The audience never stopped laughing during the Phoenix Stage Company’s third production, “The Hallelujah Girls.”
The play was a delightful barrage of witty one-liners delivered by a group of talented middle-aged actresses.
After the death of a friend who never accomplished her dream to lose weight, Sugar Lee Thompkins fulfills her own dream by opening at day spa at an old church. During their weekly meetings at the spa, Sugar Lee encourages her friends to sort out their own lives.
“You can change your life. You can make you dreams come true,” she admonishes them.
After burying three husbands, Carlene Travis is ready to give up on love.
“Who would want to date the black widow?” she asks.
But Sugar Lee has other plans for her.
Another friend is stuck in a bad marriage and a third doesn’t have the backbone to deal with her dead-beat son.
Through Sugar Lee’s mediation, her friends start to get back on track. But can she deal with the emotional toll when her ex-fiancé shows up and her arch-rival is hell-bent on taking the spa away from her?
Over a series of holidays, the girls meet to gossip, commiserate and dream of a better future.
The six women and two men in the show hail from all over Connecticut and have many years of experience in productions at Torrington’s Warner Theater, the Thomaston Opera House and in Goshen, among others.
“There’s not a bad one in the bunch,” Wilcox said.
Wilcox decided to produce “The Hallelujah Girls” after meeting the author at a conference two years ago. She said they were looking for a play that would make use of the talented older actresses in the area.
In fact, there was so much talent that they decided to split the cast, with the roles of Carlene Travis, Crystal Hart and Porter Paget alternating between actresses each week.
Each actress took a different take on the character, so the performances are a little different each week, Wilcox said.
Not surprisingly, the audience was mostly middle-aged women.
Before the show, staff passed out “girls’ night out” gift bags for groups of four or more who attended together. The bags were filled with goodies donated by local businesses, including Mary Kay nail polish products.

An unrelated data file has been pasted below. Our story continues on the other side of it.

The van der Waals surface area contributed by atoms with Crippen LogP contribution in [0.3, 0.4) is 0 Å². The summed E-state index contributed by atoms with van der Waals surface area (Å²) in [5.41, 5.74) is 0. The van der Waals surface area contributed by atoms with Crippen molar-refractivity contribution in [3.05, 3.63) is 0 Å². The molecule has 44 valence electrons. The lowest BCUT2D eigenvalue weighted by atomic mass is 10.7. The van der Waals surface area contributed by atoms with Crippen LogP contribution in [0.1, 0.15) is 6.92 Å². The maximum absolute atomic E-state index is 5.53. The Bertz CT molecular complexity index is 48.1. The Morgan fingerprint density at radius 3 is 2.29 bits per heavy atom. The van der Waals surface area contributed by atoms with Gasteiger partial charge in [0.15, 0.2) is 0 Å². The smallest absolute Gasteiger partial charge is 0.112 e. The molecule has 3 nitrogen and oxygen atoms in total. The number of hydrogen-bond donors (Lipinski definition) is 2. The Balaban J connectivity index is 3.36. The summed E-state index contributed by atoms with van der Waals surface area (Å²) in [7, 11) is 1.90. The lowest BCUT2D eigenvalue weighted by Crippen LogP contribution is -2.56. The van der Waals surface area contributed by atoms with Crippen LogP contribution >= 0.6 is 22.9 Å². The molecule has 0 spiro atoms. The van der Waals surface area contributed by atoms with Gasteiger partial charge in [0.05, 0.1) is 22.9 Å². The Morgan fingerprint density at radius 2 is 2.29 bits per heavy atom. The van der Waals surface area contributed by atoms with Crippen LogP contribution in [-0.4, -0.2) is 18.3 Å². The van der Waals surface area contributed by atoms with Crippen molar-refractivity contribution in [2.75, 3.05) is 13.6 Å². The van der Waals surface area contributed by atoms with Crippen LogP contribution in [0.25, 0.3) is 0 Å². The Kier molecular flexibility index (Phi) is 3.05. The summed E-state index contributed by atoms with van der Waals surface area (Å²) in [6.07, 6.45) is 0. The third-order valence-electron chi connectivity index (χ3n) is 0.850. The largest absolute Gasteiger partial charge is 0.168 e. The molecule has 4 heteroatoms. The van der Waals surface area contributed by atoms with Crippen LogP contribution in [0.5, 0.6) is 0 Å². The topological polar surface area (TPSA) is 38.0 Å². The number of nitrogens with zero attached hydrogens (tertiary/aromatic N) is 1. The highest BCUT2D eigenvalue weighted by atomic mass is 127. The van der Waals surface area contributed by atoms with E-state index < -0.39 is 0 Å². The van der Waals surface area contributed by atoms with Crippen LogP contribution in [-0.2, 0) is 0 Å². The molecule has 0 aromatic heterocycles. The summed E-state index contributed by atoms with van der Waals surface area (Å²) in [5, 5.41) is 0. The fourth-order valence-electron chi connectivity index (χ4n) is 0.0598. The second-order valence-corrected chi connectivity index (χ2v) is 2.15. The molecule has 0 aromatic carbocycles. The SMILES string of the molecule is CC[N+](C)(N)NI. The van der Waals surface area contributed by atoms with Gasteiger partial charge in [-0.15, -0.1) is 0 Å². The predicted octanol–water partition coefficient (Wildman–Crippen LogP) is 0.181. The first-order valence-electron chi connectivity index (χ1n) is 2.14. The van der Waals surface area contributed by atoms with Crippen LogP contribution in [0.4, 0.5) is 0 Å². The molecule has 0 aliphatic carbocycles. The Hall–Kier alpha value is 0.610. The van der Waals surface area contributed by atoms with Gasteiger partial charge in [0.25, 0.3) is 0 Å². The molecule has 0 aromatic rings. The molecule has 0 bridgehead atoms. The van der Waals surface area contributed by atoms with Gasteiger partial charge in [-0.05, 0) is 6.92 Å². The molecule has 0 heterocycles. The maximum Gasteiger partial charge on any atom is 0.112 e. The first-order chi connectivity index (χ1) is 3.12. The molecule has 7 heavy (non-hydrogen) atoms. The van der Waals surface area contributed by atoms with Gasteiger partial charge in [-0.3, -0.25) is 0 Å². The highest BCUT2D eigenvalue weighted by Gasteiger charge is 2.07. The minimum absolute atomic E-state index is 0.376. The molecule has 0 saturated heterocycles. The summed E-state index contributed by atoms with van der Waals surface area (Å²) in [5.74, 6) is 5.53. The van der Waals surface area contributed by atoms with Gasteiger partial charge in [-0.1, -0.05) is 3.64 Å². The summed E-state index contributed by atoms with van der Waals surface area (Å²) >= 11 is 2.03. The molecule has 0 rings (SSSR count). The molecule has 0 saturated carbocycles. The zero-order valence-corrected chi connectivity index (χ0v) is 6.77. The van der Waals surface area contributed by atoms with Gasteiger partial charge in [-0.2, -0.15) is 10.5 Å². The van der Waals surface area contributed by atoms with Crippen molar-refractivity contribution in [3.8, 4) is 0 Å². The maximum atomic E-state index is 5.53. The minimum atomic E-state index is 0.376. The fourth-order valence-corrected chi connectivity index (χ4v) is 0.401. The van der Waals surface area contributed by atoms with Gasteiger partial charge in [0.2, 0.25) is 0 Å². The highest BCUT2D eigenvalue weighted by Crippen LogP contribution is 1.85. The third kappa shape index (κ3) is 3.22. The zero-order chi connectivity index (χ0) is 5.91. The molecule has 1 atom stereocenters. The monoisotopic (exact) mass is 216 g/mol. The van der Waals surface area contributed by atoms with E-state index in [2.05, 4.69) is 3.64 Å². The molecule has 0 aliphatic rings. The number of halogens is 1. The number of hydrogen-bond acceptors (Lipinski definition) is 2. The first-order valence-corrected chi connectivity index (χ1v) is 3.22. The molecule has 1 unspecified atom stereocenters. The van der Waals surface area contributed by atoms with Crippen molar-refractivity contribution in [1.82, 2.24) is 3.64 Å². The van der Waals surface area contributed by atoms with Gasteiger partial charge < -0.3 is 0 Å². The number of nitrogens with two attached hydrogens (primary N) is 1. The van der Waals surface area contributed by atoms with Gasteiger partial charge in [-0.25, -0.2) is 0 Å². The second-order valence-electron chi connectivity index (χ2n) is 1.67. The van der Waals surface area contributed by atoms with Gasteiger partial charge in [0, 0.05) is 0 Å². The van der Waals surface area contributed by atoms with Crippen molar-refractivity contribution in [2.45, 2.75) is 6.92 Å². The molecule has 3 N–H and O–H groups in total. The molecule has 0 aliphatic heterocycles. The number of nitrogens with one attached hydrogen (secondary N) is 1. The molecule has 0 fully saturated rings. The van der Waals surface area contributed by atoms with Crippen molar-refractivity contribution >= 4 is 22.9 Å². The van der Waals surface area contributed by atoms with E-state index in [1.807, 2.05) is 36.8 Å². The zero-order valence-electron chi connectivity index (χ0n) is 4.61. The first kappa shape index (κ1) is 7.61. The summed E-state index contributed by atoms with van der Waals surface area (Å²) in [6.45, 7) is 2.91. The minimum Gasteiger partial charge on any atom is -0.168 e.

“We were hoping to go along with the spa theme,” said Sharon Wilcox, one of three partners in the theater.
Ed Bassett, the show’s director and another partner in the theater, said the businesses were excited to help out with the show.
“Everyone wanted to be a part of it,” he said.
Bassett said the theatre has been a boon to the business community. The pizza restaurant next door, Bellissimo, stays open after the shows to serve hungry theater-goers.
“They help us. Everybody helps each other,” said Bedri Fazliu, owner of Bellissimo.
Agnes Dann, the third partner at the theater, said the shows are selling really well. The 75-seat theatre was sold out opening weekend.
Before becoming a theater in August, the space went through several incarnations. Most recently, the small store-front theater was a Fun Zone arcade, as evidenced by the purple, florescent-starred carpet.
For the first three productions, the Phoenix Stage Company has been borrowing chairs from the Naugatuck Teen Theatre and Connecticut Dance Theatre, but now they need to get their own.
To raise money for permanent seating, the Phoenix Stage Company will be holding a special performance Jan. 7 and 8 of “One Night with Fanny Brice.” They received the rights to the one-woman musical theater piece royalty-free to use as a fundraiser.
“The Hallelujah Girls” is running through Dec. 4 at Phoenix Stage Company, 686 River Ave., Naugatuck. For tickets, call (203) 632-8546 or visit www.brownpapertickets.com.